Platinum is tarnished at Anglo American

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The Independent Online

Anglo American, one of the world's biggest mining companies, is set to scale back ambitious production targets after the strengthened South African rand made the project too expensive.

The group's subsidiary, Anglo Platinum, which last year accounted for around 23 per cent of Anglo American's operating profits, had intended to raise production levels from 2.2 million ounces a year in 2002 to 3.4 million by 2006. But it warned in the summer that it was reviewing the targets as the rand continued to rise against the US dollar, and on Thursday it is expected to announce a big reduction. Nick Hatch, mining analyst at Investec, said it could be "anywhere between 250,000oz and 500,000oz less than the target".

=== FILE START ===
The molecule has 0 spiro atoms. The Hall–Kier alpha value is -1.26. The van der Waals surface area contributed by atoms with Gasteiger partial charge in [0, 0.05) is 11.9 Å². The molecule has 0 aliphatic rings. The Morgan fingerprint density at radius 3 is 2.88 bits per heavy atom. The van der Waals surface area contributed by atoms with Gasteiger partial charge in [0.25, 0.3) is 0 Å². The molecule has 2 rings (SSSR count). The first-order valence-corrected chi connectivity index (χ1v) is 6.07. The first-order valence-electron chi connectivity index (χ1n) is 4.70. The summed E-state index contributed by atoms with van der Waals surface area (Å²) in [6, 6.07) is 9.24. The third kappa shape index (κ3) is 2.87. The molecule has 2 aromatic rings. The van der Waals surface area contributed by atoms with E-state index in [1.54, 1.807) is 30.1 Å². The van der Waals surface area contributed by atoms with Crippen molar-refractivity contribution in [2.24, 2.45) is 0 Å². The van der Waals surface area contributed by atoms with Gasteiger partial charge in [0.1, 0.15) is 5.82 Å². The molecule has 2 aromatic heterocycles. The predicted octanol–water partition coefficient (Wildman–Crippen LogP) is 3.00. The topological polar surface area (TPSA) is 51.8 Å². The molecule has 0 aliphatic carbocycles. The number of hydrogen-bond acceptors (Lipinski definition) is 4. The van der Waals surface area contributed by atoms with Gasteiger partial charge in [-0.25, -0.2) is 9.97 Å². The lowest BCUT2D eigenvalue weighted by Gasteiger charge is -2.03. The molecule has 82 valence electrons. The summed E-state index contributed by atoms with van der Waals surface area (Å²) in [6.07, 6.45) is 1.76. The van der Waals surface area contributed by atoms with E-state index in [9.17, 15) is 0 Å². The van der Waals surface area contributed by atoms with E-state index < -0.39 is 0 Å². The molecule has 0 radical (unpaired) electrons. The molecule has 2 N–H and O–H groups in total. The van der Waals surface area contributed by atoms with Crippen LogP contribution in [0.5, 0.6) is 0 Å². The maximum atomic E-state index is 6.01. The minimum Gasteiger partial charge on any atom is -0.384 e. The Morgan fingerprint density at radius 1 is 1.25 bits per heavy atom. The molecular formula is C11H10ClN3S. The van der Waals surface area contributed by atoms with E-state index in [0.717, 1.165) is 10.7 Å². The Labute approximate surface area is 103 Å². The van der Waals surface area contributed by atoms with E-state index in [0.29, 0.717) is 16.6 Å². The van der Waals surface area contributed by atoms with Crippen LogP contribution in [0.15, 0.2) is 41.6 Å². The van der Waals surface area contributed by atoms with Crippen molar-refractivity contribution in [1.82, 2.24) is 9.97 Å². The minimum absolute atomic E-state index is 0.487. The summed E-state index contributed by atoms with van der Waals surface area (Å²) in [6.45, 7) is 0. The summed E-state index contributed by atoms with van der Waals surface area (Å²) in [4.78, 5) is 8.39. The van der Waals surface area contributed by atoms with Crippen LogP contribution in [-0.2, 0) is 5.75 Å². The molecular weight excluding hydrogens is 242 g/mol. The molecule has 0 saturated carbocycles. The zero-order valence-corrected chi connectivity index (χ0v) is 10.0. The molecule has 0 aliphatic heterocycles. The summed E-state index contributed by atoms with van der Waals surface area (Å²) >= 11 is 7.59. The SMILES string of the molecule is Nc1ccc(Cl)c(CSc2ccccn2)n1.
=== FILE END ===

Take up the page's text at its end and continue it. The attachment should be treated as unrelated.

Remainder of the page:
Anglo Platinum, the world's largest producer of the precious metal, had originally estimated that the costs of raising production would be 12.9bn rand (£1.2bn) and said it would do so through a mix of new projects and expanding existing ones. However, the rand's increased strength against the weakened US dollar since then has added greatly to the cost. The currency stood at around eight rand to the dollar when it first made that announce-ment; the greenback is now worth around six rand. Alex Wood, a mining analyst at Williams de Broe, said: "At eight rand to the dollar, it's expensive, but at six, it just gets more and more expensive."

Platinum's main use is in the manufacture of jewellery, although it has an industrial use in the production of catalytic converters. The metal's prices have soared in the last three years, fuelled by speculative investors and turbulence in such markets as currencies, commodities and equities. Concerns about a cut in supplies, notably from the Johannesburg-based Anglo Platinum, have also had an impact. Two weeks ago, the precious metal hit a 23-year high of $773.5 per troy oz, the measurement it is traded in.